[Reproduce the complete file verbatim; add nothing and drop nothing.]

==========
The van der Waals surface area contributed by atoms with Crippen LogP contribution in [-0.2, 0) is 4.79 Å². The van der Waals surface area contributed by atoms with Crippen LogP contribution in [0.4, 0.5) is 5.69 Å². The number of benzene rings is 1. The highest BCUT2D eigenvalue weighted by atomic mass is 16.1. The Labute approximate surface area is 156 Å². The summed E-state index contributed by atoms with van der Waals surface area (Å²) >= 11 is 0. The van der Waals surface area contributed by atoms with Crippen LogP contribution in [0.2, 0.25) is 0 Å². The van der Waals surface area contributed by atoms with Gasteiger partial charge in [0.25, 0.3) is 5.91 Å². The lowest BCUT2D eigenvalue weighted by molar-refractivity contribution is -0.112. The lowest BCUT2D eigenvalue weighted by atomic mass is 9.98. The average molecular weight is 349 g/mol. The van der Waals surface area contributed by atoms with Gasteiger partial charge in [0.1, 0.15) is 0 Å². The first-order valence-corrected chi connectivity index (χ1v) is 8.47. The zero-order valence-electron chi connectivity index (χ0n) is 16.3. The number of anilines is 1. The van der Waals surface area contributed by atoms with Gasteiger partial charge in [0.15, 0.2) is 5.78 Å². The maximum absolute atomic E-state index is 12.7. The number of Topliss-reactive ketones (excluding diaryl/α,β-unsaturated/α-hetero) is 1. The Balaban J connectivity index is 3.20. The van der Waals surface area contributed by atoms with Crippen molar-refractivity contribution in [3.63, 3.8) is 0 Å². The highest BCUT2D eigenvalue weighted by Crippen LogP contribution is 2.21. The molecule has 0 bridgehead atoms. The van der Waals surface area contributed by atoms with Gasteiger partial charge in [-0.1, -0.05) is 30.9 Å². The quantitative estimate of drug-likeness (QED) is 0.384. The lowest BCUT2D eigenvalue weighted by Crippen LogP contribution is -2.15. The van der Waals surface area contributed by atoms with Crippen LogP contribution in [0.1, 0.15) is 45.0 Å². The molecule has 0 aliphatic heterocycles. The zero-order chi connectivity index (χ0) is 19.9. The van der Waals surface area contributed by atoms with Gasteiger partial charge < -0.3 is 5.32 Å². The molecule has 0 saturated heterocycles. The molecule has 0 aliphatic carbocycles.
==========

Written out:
The van der Waals surface area contributed by atoms with Crippen LogP contribution in [-0.2, 0) is 4.79 Å². The van der Waals surface area contributed by atoms with Crippen LogP contribution in [0.4, 0.5) is 5.69 Å². The number of benzene rings is 1. The highest BCUT2D eigenvalue weighted by atomic mass is 16.1. The Labute approximate surface area is 156 Å². The summed E-state index contributed by atoms with van der Waals surface area (Å²) >= 11 is 0. The van der Waals surface area contributed by atoms with Crippen LogP contribution in [0.2, 0.25) is 0 Å². The van der Waals surface area contributed by atoms with Gasteiger partial charge in [0.25, 0.3) is 5.91 Å². The lowest BCUT2D eigenvalue weighted by molar-refractivity contribution is -0.112. The lowest BCUT2D eigenvalue weighted by atomic mass is 9.98. The average molecular weight is 349 g/mol. The van der Waals surface area contributed by atoms with Gasteiger partial charge in [0.1, 0.15) is 0 Å². The first-order valence-corrected chi connectivity index (χ1v) is 8.47. The zero-order valence-electron chi connectivity index (χ0n) is 16.3. The number of anilines is 1. The van der Waals surface area contributed by atoms with Gasteiger partial charge in [0.15, 0.2) is 5.78 Å². The maximum absolute atomic E-state index is 12.7. The number of Topliss-reactive ketones (excluding diaryl/α,β-unsaturated/α-hetero) is 1. The Balaban J connectivity index is 3.20. The van der Waals surface area contributed by atoms with Crippen molar-refractivity contribution in [3.63, 3.8) is 0 Å². The highest BCUT2D eigenvalue weighted by Crippen LogP contribution is 2.21. The molecule has 0 bridgehead atoms. The van der Waals surface area contributed by atoms with Gasteiger partial charge in [-0.1, -0.05) is 30.9 Å². The quantitative estimate of drug-likeness (QED) is 0.384. The lowest BCUT2D eigenvalue weighted by Crippen LogP contribution is -2.15. The van der Waals surface area contributed by atoms with Crippen LogP contribution in [0.1, 0.15) is 45.0 Å². The molecule has 0 aliphatic heterocycles. The zero-order chi connectivity index (χ0) is 19.9. The van der Waals surface area contributed by atoms with Gasteiger partial charge < -0.3 is 5.32 Å². The molecule has 0 saturated heterocycles. The molecule has 0 aliphatic carbocycles.